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2. Pore-throat network of mineral distributions

The rates of production and consumption of a species by a chemical reaction are proportional to the reaction rate and the reactive surface area. The distributions of minerals and reactive surface areas are crucial for a reactive flow analysis. A previous research used conceptual network and mineral distributions for network flow simulation [4], and another research used conceptual pore space and mineral distribution [8] for reactive flow simulations as shown in Fig. 1 . In this section, a new methodology is introduced to compute the distributions of minerals and reactive surface areas of Viking samples for the simulation of reactive flow through the rock samples. The results of backscatter electron (BSE) and energy dispersive X-ary (EDX) analyses [19] done by Peters are referred to identify minerals in the Viking samples. BSE analysis produces a four phase segmented image of a sample surface, and EDX captures minerals at some points to identify minerals in each phase of BSE images. 3D CMT images of the Viking samples are segmented into four phases corresponding to BSE images. The mineral distributions of the Viking samples are computed using the four- phase CMT images. Furthermore, a pore-throat network is constructed for a four-phase CMT image, and the mineral distributions are added to the pore-throat network to construct a network model. The network model is used for simulation of reactive flow in Section II.4.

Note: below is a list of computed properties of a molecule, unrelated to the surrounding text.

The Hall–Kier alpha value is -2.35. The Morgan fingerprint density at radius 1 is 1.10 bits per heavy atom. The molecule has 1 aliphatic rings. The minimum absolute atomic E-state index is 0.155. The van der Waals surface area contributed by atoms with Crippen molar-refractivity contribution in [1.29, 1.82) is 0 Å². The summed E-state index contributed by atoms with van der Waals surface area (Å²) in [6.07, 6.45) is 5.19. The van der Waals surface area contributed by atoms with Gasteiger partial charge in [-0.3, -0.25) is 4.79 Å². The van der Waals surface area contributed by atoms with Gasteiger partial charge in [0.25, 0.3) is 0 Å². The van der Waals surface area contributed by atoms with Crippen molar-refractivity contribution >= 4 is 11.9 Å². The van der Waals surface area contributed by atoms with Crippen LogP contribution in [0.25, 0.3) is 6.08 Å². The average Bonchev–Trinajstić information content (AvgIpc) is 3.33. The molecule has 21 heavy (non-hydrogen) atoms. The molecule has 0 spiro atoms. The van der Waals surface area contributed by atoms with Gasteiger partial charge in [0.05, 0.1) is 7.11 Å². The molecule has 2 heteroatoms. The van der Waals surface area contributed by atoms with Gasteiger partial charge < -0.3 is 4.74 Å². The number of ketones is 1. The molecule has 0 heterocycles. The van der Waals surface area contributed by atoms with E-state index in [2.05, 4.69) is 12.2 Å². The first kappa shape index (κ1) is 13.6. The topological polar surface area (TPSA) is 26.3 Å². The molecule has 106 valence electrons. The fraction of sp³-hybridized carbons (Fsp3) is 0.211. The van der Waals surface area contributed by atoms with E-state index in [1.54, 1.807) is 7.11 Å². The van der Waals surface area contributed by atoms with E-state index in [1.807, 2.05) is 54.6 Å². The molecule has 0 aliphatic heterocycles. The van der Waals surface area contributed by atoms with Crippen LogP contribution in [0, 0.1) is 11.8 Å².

a. Viking sample Three Viking samples, Viking3W4, Viking10W4, and Viking 14w5 which are described as sandstone, shaly sandstone, and conglomerate sandstone respectively are

12

analyzed to construct the pore-throat networks of mineral distributions. The three Viking samples are real rock samples from the abandoned oil/gas reservoirs in the Viking formation in the Alberta basin. The samples are imaged at the X2B beam line at the National Synchrotron Light Source at Brookhaven National Laboratory. The resolution of the CMT images is 3.98μm and the size is originally 723×723×600. The images are resized to remove regions of bad image quality, and the sizes of resized Viking3W4, Viking10W4, and Viking14W5 are 723×723×356, 723×723×405, and 723×723×405 respectively. The corresponding real dimensions of the resized CMT images are 2.88×2.88×1.42 mm 3 , 2.88×2.88×1.61 mm 3 , and 2.88×2.88×1.61 mm 3 respectively.

b. BSE and EDX analyses A scanning electron microscope (SEM) is used in backscatter mode to generate images by counting backscattered electrons (BSE). The number of backscattered electrons is proportional to the mean atomic number (MAN) on the scanned surface element. The MAN surface map thus generated produces an image of mineralogical variation on the surface. However, unique identification of minerals is not, in general, possible as different minerals can bare similar MANs. Energy dispersive X-ray (EDX) analysis generates a spectrum of emitted X-ray energies for each point on a sample surface. EDX is therefore used to identify minerals on the surface by the chemical composition. EDX is much more time consuming than BSE. EDX can be used on small patches to identify species present, and BSE can be used over larger areas to infer the distribution of these species.